India setting up Space Park for industry in Bengaluru
Mysuru: The Indian space agency is soon opening a 100-acre Space Park in Bengaluru where private industry players would be allowed to set up facilities to make subsystems and components for satellites, a top official said on Tuesday.
“The Space Park is coming up near Whitefield for the private industry. It is over 100 acres. It is likely to be inaugurated this month,” Indian Space Research Centre’s (ISRO) satellite centre director M. Annadurai told IANS at the science congress here.
With the space agency launching more satellites for various communication and earth observation services like remote sensing and navigation, the park will enable the industry to manufacture and supply their subsystems and vital components faster for spacecraft assembled at its satellite centre in the tech hub.
“We have told them (private firms) to increase their capacity building or join us at the Space Park and make components and other parts for our satellites, as they have been already using our own facilities,” Annadurai said
As India plans to launch at least 10-12 satellites a year using heavy rockets to deploy them in the earth’s lower or geo-stationary orbits for various applications and services, demand for subsystems and vital components for spacecraft to carry scientific instruments or transponders as payloads has shot up manifold.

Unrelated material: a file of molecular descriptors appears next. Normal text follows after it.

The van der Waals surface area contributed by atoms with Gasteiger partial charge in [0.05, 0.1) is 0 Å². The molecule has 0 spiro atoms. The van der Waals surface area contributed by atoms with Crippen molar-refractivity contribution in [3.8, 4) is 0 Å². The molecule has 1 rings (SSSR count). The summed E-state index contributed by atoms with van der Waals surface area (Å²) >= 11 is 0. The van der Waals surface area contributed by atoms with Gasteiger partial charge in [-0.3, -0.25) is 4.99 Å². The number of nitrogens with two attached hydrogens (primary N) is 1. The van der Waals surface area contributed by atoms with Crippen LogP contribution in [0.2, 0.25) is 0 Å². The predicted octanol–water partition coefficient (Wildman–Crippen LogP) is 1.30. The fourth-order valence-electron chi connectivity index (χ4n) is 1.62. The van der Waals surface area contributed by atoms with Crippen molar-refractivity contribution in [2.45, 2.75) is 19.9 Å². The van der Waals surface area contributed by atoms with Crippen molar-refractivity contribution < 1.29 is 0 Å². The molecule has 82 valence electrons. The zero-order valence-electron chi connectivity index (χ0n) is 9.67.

“The space industry has to invest and build modular capacity to enable the country to launch as many satellites to meet the growing demand of the user industry, including the government, private organizations and overseas users,” said Annadurai.
The satellite centre also plans to allow the private industry to make satellites end-to-end, including integration and testing for launching them from its spaceport at Sriharikota in Andhra Pradesh, about 80 km northeast of Chennai.
“The Space Park will also contribute to the government’s ‘Make in India’ initiative, as the private industry and (state-run) firms like HAL (Hindustan Aeronautics Ltd) have been helping us in making rockets and satellites over the years,” Annadurai added.
The senior space scientist, who involved in the country’s maiden lunar and Mars missions, addressed delegates and students on ‘Space Science, Technology and Applications’ at the plenary session of the five-day science congress in the campus of the University of Mysore here.
The space agency outsources about 80 percent of its requirements for rockets and satellites to the private industry comprising about 500 small, medium and large units across the country for supplying structures, subsystems, components and parts.